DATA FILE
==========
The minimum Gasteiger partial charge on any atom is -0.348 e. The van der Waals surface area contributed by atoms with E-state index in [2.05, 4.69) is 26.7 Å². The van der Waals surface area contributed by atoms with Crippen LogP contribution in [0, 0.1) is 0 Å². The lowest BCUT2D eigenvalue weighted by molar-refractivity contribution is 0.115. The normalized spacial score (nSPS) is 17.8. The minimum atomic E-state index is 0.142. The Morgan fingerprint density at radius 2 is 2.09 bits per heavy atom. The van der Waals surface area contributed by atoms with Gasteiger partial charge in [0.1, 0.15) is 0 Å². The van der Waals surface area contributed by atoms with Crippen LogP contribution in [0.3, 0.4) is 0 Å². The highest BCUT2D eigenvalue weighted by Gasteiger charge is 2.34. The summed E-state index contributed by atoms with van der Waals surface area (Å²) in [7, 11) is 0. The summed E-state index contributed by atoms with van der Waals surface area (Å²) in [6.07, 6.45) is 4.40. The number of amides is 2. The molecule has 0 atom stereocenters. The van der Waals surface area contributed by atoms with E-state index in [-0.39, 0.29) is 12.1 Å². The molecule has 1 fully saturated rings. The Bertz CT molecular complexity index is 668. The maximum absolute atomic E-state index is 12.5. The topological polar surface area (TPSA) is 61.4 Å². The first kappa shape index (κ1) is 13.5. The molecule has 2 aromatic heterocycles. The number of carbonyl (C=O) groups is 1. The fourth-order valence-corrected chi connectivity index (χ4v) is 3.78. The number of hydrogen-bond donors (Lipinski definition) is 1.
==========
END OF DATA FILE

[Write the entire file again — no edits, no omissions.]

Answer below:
The minimum Gasteiger partial charge on any atom is -0.348 e. The van der Waals surface area contributed by atoms with E-state index in [2.05, 4.69) is 26.7 Å². The van der Waals surface area contributed by atoms with Crippen LogP contribution in [0, 0.1) is 0 Å². The lowest BCUT2D eigenvalue weighted by molar-refractivity contribution is 0.115. The normalized spacial score (nSPS) is 17.8. The minimum atomic E-state index is 0.142. The Morgan fingerprint density at radius 2 is 2.09 bits per heavy atom. The van der Waals surface area contributed by atoms with Gasteiger partial charge in [0.1, 0.15) is 0 Å². The van der Waals surface area contributed by atoms with Crippen LogP contribution in [0.3, 0.4) is 0 Å². The highest BCUT2D eigenvalue weighted by Gasteiger charge is 2.34. The summed E-state index contributed by atoms with van der Waals surface area (Å²) in [7, 11) is 0. The summed E-state index contributed by atoms with van der Waals surface area (Å²) in [6.07, 6.45) is 4.40. The number of amides is 2. The molecule has 0 atom stereocenters. The van der Waals surface area contributed by atoms with E-state index in [-0.39, 0.29) is 12.1 Å². The molecule has 1 fully saturated rings. The Bertz CT molecular complexity index is 668. The maximum absolute atomic E-state index is 12.5. The topological polar surface area (TPSA) is 61.4 Å². The first kappa shape index (κ1) is 13.5. The molecule has 2 aromatic heterocycles. The number of carbonyl (C=O) groups is 1. The fourth-order valence-corrected chi connectivity index (χ4v) is 3.78. The number of hydrogen-bond donors (Lipinski definition) is 1.